The majority of cases relate to the period between January-May 2009 when the once powerful LTTE retreated north and eastwards as the Sri Lankan army advanced. As they did so, around 300,000 civilians were caught up with them, the LTTE’s leader, Velupillai Prabhakaran, intending to use them as both a buffer and a bargaining chip.

Witnesses have reported that LTTE cadres subsequently shot dead a number of civilians who tried to escape to government-controlled territory.

After the LTTE’s headquarters of Killinochi fell in early January 2009, crowds of civilians flooded east along the A35, heading towards Mullaitivu, close to where the last fighting took place and which remains off-limits to journalists. Today, both in Killinochi and along this rutted road, where the monsoon rains have left it sticky with crimson mud, it seems as if almost everyone either lost a friend or relative, or else is searching for someone unaccounted for.

In a barber’s shop in Killinochi, Ponnathurai Suriyakumar wept uncontrollably as he recalled being forced eastwards with his family until they reached the so-called “no fire zone” established by the government. Numerous eyewitnesses have told how both the government and the LTTE continued to fire on and out of this patch of land, with devastating impact on civilians. On May 8, a single shell claimed the lives of 13 people taking shelter with him, said Mr Suriyakumar, including his eight-year-old son, Sakinder. Mr Suriyakumar, himself badly injured, said his 23-year-old cousin had been missing since that day. “We have no information about her,” he said. “You cannot imagine [the situation there]. Everything was destroyed. It was chaotic.”

A farmer called Bala Singham, who lives close to the A35, said his family fled until they reached the village of Pokkanai, which was seized by government troops. It was there that his brother went missing. “All the people ran towards the army. He was not there. We ran over bodies,” said Mr Singham, who was released from a government camp in May of this year. “We have searched everywhere. We have gone to the ICRC (International Committee of the Red Cross), the police, NGOs. I am still searching.”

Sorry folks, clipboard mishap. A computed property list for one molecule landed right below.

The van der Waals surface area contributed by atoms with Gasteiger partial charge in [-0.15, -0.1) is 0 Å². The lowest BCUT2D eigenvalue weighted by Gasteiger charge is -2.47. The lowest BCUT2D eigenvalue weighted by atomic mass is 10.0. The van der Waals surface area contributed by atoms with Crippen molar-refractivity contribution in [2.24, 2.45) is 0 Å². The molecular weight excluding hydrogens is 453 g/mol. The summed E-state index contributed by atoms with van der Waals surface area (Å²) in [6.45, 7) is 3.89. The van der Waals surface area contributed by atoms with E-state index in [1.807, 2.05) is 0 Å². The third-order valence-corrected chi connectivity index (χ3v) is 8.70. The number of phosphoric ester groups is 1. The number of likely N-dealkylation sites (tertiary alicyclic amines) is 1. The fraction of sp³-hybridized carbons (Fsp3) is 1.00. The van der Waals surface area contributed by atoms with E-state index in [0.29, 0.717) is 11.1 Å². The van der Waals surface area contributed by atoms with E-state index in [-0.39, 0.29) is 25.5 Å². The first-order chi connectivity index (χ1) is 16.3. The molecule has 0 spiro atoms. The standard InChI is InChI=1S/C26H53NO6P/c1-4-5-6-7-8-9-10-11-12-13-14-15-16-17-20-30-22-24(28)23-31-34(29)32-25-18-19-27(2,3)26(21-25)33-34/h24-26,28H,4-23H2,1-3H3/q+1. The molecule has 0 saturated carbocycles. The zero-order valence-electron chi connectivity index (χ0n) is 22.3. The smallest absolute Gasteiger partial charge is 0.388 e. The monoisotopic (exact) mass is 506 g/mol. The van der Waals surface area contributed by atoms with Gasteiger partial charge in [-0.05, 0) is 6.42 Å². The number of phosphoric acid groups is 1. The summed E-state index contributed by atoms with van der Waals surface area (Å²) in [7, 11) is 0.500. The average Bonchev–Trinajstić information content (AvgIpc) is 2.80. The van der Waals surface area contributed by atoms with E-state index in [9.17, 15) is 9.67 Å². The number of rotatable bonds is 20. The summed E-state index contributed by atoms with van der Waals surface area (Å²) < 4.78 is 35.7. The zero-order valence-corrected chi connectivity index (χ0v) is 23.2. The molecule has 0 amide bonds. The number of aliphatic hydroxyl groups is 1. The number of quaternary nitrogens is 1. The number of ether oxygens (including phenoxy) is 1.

In the absence of hard information, many families are turning to priests and astrologers, hoping they can offer insight. Officials say relatives are torn between accepting a family member is dead, grieving and moving on with their lives, and continuing to believe that person is alive. Young women whose husbands are missing are particularly vulnerable. Officials suspect not all astrologers – paid a fee for their services – act responsibly.

In Jaffna, heartland of the Tamil community and a place that has seen intense violence and conflict, a Hindu priest called Sivashanmuga Nandakurkal, said people had long come to him for information about loved ones who had “disappeared”. Yet the numbers had increased since 2006, after a peace-deal with the LTTE broke down and President Mahinda Rajapaksa took the decision to renewed military operations to end to a separatist insurgency that had left up to 100,000 people dead.

“They come with the missing person’s horoscope. Through the horoscope we can tell whether the person is alive or not,” said the priest. “If you are talking recent history, most people are not alive. Only in a few cases is that person alive.”

The priest, who claimed an accuracy rate of 95 per cent, said he would not mislead a relative as to the fate of their loved one. Yet he said in an attempt to cushion their pain, he never directly told someone their relative had died. “In those cases, we say ‘It will be very difficult to find them’,” he explained.